I feel like I should write a blog post. Having a long weekend suggests I should, and I haven’t written in a while, so I’d hate to fall out of practice. Not to mention the last post was more on the sad side, so it’d be good to pull out of that lull.
Unfortunately, there’s not much to say at the moment. I’ve spent the good part of this holiday programming a fiesty, Martian cactus who is trying to ward off an incoming drone invasion. The drones counterattack by dropping sombrero hats and displaying passive aggressive banners. If the cactus has been hatted one too many times, it can power-up by catching a donut.
The game was a group project for engineering, and our (cacti-infested) rendition turned out fancifully well, in my opinion. I am rather biased, though. We spent DAYS working on it over the semester (seriously, if you add up the hours…it’s definitely in the days).
Norbert and Natalie are still stuck in my book, as per my last post, though the cactus did have me thinking of Charlie’s butterflies. The project brief had a space theme and mentioned a Spanish word. We basically ran with those hints like the butterfly effect. (The donuts were the exception. That was the result of a personal craving in the late evening / early morning, long after I probably should have stopped programming ). But it’s done now, a good reminder, perhaps, to enjoy what you do, and maybe buy pastries beforehand.
And things are much more enjoyable when you make friends to help you through. One would think I speak of the people with whom I worked, and though I did have a super-awesome group of talented partners, I’m actually talking about the cactus.
As a child I always wondered how there could be stories of people worshipping idols they had made. It did not seem logical; if you’d made it yourself, how could you possibly think it powerful enough to put yourself below it?
While I wouldn’t go so far as to start holding Sunday services for donut-devouring cactii, I can perhaps understand, through a steep leap of imagination, how a person could become attached to a physical idol. When a situation is uncertain, rough and perhaps seemingly uncontrollable (as one might consider a semester of engineering) manufacturing a friendly face can go a long way to making it seem less so. Maybe it has something to do with protective/nurturing instincts, maybe it’s just the power of / personal preference for laughing whenever possible (I fight hard for creative ideas that make me giggle).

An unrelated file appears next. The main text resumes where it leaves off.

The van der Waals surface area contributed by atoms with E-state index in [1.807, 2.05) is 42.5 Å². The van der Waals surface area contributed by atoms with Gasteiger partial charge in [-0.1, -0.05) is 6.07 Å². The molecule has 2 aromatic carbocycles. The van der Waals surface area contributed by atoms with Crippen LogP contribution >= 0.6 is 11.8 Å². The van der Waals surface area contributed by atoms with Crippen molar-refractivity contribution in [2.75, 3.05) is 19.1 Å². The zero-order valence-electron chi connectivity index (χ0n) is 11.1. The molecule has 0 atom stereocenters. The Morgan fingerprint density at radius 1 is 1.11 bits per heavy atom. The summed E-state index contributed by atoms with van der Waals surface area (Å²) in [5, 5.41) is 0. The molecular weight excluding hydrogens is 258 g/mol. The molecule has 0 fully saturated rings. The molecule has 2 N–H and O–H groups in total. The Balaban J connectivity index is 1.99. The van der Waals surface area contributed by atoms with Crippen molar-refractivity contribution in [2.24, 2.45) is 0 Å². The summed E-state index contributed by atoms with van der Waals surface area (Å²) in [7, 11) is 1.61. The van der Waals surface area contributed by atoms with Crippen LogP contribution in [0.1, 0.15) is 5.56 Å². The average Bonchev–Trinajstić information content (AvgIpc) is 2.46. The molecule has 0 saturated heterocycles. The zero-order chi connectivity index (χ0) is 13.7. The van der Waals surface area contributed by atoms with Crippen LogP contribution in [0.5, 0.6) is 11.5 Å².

In any event, it’s probably good to remember, as both iconoclasts and iconophiles will be quick to point out, that feelings are not inherent in objects. We coded a cactus to shoot needles at exploding drones, not to make one feel joyful. And blurring that distinction can definitely bug up your mental program.
Still, it is a nice side effect. One only calls programs that cause wanted changes or side effects. Whether the code for the side effect in life sits in the programmer or the object is a much discussed topic of debate. Can a person, for example, affect another person’s happiness? Or can material things? Can spelling donut, “donut” instead of “doughnut” really induce a fit of exasperated indignation in the more traditionally-inclined?
As a child I was very much influenced by the 1965 film of Rodgers and Hammerstein’s Cinderella… impossible dreams…imaginative corners…mysterious, pointy things in fur that left so many unanswered questions in an era before internet searches… but perhaps most profoundly, by the line “Do I want you because you’re wonderful, or are you wonderful, because I want you?”
It was a phrase I’d thought about often as a child. It cycled through my 8-year-old head for a whole fifteen minutes while I agonized over whether or not to spend my first, $5 allowance on a plush snowman, whom after seeing, like the cactus, I’d started smiling. For some reason, as a child, I’d developed a great fear of making the same mistake as Scarlett O’hara in Gone with the Wind… spending two hours and a whole war chasing after something that’s ultimately not a good fit and rather disappointing.
I don’t know why I thought of such things so young. Perhaps I’d spent too much time daydreaming in corners.
Maybe it’s a good moment, though, to revisit that corner, to pause and to notice the butterflies fluttering there. Yes, small things like a single word or a missing mantra can spiral into whole games and the most epic, cinematic breakup line in the history of film. But there’s a lot in between that, too, and the stuff that matters, I think, has a habit of staying around, like the glass memory of a slipper or the red earth of one’s home.
In the end, I bought the snowman. Whether or not I really should have, I’m frankly not in the mood to consider right now. In fact, all I can think about right now is that I’m feeling rather hungry, and would very much enjoy a donut.